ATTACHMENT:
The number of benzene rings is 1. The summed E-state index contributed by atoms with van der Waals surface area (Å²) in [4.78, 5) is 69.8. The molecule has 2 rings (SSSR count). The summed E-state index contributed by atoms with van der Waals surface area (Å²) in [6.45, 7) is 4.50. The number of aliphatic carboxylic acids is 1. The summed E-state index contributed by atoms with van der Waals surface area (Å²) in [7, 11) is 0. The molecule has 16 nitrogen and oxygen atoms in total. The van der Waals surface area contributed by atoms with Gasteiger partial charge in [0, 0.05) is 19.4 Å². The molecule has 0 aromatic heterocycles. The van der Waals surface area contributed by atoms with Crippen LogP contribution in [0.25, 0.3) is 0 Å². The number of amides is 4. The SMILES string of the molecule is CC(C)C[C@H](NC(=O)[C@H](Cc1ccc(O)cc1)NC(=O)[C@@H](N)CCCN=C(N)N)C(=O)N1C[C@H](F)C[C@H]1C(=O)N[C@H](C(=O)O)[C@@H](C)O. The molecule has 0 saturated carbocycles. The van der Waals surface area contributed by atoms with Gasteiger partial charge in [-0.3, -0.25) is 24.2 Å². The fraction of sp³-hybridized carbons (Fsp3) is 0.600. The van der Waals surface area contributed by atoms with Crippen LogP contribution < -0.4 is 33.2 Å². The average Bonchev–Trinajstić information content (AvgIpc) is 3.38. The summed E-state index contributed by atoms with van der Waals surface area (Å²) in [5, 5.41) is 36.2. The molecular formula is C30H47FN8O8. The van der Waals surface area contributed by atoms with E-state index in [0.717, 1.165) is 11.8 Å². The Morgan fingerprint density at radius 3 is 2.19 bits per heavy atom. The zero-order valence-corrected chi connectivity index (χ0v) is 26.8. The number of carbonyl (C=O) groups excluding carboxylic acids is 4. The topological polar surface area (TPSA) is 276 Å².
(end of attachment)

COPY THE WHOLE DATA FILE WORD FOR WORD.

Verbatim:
The number of benzene rings is 1. The summed E-state index contributed by atoms with van der Waals surface area (Å²) in [4.78, 5) is 69.8. The molecule has 2 rings (SSSR count). The summed E-state index contributed by atoms with van der Waals surface area (Å²) in [6.45, 7) is 4.50. The number of aliphatic carboxylic acids is 1. The summed E-state index contributed by atoms with van der Waals surface area (Å²) in [7, 11) is 0. The molecule has 16 nitrogen and oxygen atoms in total. The van der Waals surface area contributed by atoms with Gasteiger partial charge in [0, 0.05) is 19.4 Å². The molecule has 0 aromatic heterocycles. The van der Waals surface area contributed by atoms with Crippen LogP contribution in [0.25, 0.3) is 0 Å². The number of amides is 4. The SMILES string of the molecule is CC(C)C[C@H](NC(=O)[C@H](Cc1ccc(O)cc1)NC(=O)[C@@H](N)CCCN=C(N)N)C(=O)N1C[C@H](F)C[C@H]1C(=O)N[C@H](C(=O)O)[C@@H](C)O. The molecule has 0 saturated carbocycles. The van der Waals surface area contributed by atoms with Gasteiger partial charge in [-0.3, -0.25) is 24.2 Å². The fraction of sp³-hybridized carbons (Fsp3) is 0.600. The van der Waals surface area contributed by atoms with Crippen LogP contribution < -0.4 is 33.2 Å². The average Bonchev–Trinajstić information content (AvgIpc) is 3.38. The summed E-state index contributed by atoms with van der Waals surface area (Å²) in [5, 5.41) is 36.2. The molecular formula is C30H47FN8O8. The van der Waals surface area contributed by atoms with E-state index in [0.717, 1.165) is 11.8 Å². The Morgan fingerprint density at radius 3 is 2.19 bits per heavy atom. The zero-order valence-corrected chi connectivity index (χ0v) is 26.8. The number of carbonyl (C=O) groups excluding carboxylic acids is 4. The topological polar surface area (TPSA) is 276 Å².